"Hot News" Doctrine Substantially Preempted by U.S. Copyright Law
On June 20, 2011, the U.S. Court of Appeals for the Second Circuit issued a decision dramatically confining the “hot news” misappropriation doctrine available under New York state law. Barclays Capital Inc. v. TheFlyOnTheWall.com Inc., 2d Cir., No. 10-1372-cv.
Reversing in part a judgment from the lower federal court, the Second Circuit ruled that the “hot news” misappropriation claim, under the facts of the case at hand, was preempted by federal copyright law, and threw into doubt whether that doctrine has any continued vitality in the digital age.
The case featured a dispute between a group of prominent investment banks that issue daily investment recommendations to their clients before markets open, and an Internet newsletter (“Fly”) that reported the recommendations to its readers. The investment banks claimed that Fly was committing overt acts of misappropriation and copyright infringement by obtaining and reusing market information created by the banks without authorization. After the lower federal court found that the newsletter committed “hot news” misappropriation, the defendants appealed. An army of media companies filed an amicus brief supporting Fly’s position in relation to copyright preemption of the “hot news” doctrine.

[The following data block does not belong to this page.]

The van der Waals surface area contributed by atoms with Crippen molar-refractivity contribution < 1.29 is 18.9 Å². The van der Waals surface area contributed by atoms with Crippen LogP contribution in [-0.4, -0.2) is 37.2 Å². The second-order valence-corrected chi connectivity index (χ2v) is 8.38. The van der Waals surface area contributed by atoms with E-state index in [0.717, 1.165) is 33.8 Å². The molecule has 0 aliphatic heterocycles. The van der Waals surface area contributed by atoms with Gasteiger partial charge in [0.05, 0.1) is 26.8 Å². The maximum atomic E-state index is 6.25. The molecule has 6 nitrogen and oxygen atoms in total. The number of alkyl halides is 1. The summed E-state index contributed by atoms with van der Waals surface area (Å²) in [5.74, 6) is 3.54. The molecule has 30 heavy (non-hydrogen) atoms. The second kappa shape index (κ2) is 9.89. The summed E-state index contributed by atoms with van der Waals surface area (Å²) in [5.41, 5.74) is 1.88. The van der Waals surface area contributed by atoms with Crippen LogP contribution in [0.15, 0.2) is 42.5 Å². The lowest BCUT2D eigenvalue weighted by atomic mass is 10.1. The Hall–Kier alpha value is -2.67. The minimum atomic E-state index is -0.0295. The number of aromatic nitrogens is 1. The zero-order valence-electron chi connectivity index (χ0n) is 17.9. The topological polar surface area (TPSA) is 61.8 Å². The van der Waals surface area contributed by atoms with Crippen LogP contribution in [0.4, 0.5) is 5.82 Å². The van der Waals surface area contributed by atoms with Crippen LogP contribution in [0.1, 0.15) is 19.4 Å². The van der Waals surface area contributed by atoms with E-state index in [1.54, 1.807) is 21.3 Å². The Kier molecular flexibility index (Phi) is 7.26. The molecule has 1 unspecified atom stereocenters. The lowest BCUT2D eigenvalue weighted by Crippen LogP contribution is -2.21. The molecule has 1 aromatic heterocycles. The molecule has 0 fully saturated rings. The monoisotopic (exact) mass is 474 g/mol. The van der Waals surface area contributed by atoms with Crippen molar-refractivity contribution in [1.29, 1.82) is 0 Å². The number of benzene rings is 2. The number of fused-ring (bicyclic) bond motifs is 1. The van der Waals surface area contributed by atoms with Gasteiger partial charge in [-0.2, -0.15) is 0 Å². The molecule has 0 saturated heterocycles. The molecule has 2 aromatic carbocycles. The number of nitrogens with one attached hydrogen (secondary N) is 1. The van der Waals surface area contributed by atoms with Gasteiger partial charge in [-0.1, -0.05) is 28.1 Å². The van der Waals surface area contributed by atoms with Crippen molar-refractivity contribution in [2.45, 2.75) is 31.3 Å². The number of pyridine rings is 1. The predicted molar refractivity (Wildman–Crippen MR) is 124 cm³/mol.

The Second Circuit Decision
The appellate court determined that the defendant’s acts did not meet the exceptions for a “hot news” misappropriation claim as recognized by National Basketball Association v. Motorola, effectively allowing Fly and other newsletters to publish the investment firms’ research recommendations before they have made them available to their paying customers. Central to the circuit court’s analysis was the determination that Fly was not “free riding” and was not in direct competition with the investment banks. In the court’s terms, the banks were “making the news,” while Fly was “breaking it.”
The court also determined that the misappropriation claim of the banks was within the general scope of copyright law and protected the same kinds of rights as those secured under copyright law. The court then vacated the injunction against Fly and dismissed the complaint, noting that one of the bedrock principles of federal copyright law is that facts are in the public domain and are not copyrightable.
It is worth underscoring that the Second Circuit did not abolish the hot news doctrine per se but left only a slim prospect that some future case might present facts that would lead to a finding of hot news misappropriation. That being said, news aggregators like Fly still must avoid actual copying of expression beyond what can be justified as a fair use (e.g., copying facts is permitted; copying the exact expression of those facts is suspect as possible copyright infringement).
The court’s decision begs the question of whether any set of facts or circumstances could be presented that would merit application of whatever remains of the “hot news” doctrine.